Koinonia Christian Church
Church members describe Koinonia as an idea that emerged in the minds of a core group whose members were dedicated to a serious pursuit of discipleship. The group meetings were initiated in October 1972, and on November 26, 1972, Koinonia was established. Koinonia, which in Greek denotes deep fellowship with one another and with God, was selected as the group’s name. The founding group selected as its motto “To Be – Not to Seem.” The search for a building in which to hold services began immediately, and church members attribute their success in holding their first worship service in February, 1973 in their church on Moody Avenue to divine guidance. The following year the Koinonia Christian Church began developing a relationship with the Christian Methodist Episcopal denomination (C.M.E). Originally named the Colored Methodist Episcopal Church, the Christian Methodist Episcopal, was established in 1870 by former slaves who had been members of the Methodist Episcopal Church, South. The church later changed its name to the Christian Methodist Episcopal Church in the 1950s. Rev. W. H. Burrell, III was ordained an elder at the annual C.M.E. conference in August 1974, and under his leadership the members of the church were instructed in C.M.E doctrines. Only three years later, Mrs. Marjorie L. Booker, who had been called to the ministry in 1974, was appointed to the pastorate of Koinonia.
Reverend Booker has proven to be an active and visionary leader who has played a major role in an array of community organizations and in church membership growth. Under her leadership the church membership voted to withdraw from C.M.E. in 1980 and became the Koinonia Independent Methodist Church. Though the congregation was relatively small, under the leadership of Pastor Booker and her husband, who was called to the ministry in 1976, the congregation sought to obtain a new building. The Moody Avenue church building was sold in 1981, and in that same year ground was broken at the church’s current location on McRand Street. In celebration of this event the congregation marched from the Moody Avenue church to the new church on Sunday June 17, 1983. In 2001, the members voted to change the name of the church back to its original name, Koinonia Christian Church.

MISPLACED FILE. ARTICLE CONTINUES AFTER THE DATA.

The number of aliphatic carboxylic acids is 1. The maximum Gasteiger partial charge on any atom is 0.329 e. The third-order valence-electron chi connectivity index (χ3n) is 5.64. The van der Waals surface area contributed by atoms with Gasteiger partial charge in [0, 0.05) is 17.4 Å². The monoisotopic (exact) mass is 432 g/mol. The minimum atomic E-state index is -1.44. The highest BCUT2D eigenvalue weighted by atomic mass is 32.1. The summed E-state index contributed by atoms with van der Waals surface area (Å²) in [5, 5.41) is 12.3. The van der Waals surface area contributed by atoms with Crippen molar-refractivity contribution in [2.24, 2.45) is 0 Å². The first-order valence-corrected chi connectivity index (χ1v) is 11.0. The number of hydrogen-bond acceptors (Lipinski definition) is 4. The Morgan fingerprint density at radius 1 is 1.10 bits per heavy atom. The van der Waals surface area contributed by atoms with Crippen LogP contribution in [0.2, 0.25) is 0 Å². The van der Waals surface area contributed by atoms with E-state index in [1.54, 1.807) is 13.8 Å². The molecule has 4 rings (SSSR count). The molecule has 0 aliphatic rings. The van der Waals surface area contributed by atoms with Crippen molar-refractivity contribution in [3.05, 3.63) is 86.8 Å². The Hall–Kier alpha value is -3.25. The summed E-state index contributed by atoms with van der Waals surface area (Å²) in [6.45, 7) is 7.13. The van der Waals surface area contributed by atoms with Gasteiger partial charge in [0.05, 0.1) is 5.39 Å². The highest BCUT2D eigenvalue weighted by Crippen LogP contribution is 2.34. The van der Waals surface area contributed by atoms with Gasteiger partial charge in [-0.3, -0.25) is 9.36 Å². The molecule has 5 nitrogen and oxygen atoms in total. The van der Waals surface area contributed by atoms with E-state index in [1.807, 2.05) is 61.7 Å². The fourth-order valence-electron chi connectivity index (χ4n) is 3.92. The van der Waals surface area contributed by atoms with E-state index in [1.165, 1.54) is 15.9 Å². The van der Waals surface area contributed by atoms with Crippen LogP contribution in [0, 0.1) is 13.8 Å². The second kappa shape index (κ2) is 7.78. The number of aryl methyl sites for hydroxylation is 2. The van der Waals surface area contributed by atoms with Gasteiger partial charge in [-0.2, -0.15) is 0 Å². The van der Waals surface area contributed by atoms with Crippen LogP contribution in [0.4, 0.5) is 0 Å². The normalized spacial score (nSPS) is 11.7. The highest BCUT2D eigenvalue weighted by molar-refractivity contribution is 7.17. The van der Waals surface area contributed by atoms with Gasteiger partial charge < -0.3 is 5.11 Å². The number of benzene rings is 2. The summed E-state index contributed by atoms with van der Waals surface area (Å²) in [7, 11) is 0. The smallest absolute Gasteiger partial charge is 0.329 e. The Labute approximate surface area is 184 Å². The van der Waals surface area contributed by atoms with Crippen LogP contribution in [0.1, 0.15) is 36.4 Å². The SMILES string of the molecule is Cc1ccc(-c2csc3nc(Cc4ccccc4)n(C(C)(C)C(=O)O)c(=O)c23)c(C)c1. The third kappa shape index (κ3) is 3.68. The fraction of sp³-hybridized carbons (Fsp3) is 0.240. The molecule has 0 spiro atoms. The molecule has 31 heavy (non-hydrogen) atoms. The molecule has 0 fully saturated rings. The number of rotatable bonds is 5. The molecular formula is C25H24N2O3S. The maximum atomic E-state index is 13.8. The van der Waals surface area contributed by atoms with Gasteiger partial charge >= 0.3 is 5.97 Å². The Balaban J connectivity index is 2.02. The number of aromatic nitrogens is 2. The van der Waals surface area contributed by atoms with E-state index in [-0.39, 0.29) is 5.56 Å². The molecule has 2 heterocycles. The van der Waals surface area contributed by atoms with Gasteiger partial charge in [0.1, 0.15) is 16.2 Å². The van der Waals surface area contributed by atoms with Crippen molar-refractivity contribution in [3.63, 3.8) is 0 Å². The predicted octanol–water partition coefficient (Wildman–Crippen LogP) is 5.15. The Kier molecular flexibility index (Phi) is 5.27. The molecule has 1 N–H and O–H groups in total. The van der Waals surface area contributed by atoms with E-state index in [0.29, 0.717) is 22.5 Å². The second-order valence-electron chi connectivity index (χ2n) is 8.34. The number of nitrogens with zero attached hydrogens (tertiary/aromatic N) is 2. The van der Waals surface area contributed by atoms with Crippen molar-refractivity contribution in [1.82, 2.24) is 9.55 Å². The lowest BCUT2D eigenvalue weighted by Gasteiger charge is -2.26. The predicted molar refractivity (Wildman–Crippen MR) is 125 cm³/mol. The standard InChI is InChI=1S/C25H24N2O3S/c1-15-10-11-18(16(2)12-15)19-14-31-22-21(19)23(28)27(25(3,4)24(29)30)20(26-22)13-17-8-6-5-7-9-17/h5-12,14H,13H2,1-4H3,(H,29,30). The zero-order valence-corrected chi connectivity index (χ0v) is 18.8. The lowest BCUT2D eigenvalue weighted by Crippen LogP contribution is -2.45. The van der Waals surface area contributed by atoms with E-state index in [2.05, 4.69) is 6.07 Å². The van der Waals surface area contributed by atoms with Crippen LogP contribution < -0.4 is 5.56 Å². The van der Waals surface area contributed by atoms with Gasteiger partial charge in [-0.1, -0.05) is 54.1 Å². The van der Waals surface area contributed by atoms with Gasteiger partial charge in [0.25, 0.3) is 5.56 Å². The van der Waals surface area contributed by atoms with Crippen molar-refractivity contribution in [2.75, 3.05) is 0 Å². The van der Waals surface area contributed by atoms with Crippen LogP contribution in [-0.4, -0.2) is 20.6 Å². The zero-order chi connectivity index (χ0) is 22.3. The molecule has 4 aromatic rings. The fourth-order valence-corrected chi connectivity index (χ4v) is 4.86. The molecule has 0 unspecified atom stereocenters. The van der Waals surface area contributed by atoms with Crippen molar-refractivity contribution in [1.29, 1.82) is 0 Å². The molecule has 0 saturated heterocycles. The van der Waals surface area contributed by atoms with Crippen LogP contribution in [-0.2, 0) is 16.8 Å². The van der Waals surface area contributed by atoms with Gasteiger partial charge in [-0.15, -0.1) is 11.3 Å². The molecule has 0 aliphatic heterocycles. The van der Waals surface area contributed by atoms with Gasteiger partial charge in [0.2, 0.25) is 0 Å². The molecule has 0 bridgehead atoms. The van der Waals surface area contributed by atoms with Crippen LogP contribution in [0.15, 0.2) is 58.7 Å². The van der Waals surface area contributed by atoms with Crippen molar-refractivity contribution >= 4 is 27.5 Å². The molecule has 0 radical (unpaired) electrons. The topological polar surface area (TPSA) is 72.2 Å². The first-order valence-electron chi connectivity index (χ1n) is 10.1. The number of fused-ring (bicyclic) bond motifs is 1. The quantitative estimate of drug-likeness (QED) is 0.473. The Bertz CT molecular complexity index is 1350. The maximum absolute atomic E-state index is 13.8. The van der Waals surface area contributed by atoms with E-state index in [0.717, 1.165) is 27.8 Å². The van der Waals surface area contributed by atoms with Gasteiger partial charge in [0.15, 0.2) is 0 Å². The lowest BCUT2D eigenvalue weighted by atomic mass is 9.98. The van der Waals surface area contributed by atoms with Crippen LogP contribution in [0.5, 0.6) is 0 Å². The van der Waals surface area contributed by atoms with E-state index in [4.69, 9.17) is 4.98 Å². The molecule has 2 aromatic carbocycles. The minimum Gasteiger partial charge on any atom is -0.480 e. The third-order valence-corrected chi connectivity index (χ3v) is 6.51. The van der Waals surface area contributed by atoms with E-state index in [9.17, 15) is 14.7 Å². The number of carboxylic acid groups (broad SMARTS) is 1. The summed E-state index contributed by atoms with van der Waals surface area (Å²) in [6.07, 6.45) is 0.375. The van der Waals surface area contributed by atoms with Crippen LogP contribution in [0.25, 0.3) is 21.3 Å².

On Sunday mornings a Sunday school is held followed by the adult church service. Bible studies are held every Tuesday evening; afterwards dinner is served. Youth play an active role in services held at Koinonia; every second Sunday of each month the church dedicates the program to the youth and they are responsible for the entire service except for the message from God. Church services currently draw a relatively small number of participants, but total membership is about two dozen individuals. Most members are lower to middle class African Americans.
There are a number of organizations and ministries within the church. These include the active Trustee Ministries, a Women’s Ministry, an Usher Ministry, a Deacon/Deaconess Ministry, a Hospitality Committee, a Singles’ Ministry, and a Men’s and Women’s Fellowship group. There is also an exceptional Birthday Club in which members dedicate on their birthdays a dollar for each year they have lived. These organizations generally meet monthly. Koinonia is also a church that relies heavily on fellowship among members. They celebrate numerous occasions on an annual basis, such as the Church Picnic, Family and Friends Day in March, the $100 Church Anniversary in March, the Spring Revival in April, and the Fall Revival in November, which includes fellowship with other sister/brother churches in the community.
The most distinctive program supported by the church is the Outreach Program of Koinonia. The program was founded in 2000 by Rev. Chauncey Lee Bell Jr., who established the program not only for the congregation of Koinonia Christian Church but also for the entire Richmond Community. The purpose of the organization is to offer spiritual guidance for individuals suffering from drug and alcohol addictions as well as any form of domestic abuse. The motto of the program, “Rarely have I seen a person fail who follows this path except those who are unconstitutionally incapable of being honest with themselves,” is borrowed from Alcoholic Anonymous. The program is based on the principles of honesty and sobriety and intertwines elements of Twelve Step Programs with scripture and prayer. Friday evening program meetings are informal. During these sessions participants place telephone calls to offer prayer and spread the good news for individuals who are unable to attend or in need of devotional support. The basic purpose is to share testimony and life experiences with others to offer a coping mechanism and to alleviate the sense of being alone.
Koinonia Christian Church
3600 McRand Street
Richmond, VA 23224
The church bulletin
Profile prepared by Latisha Woodford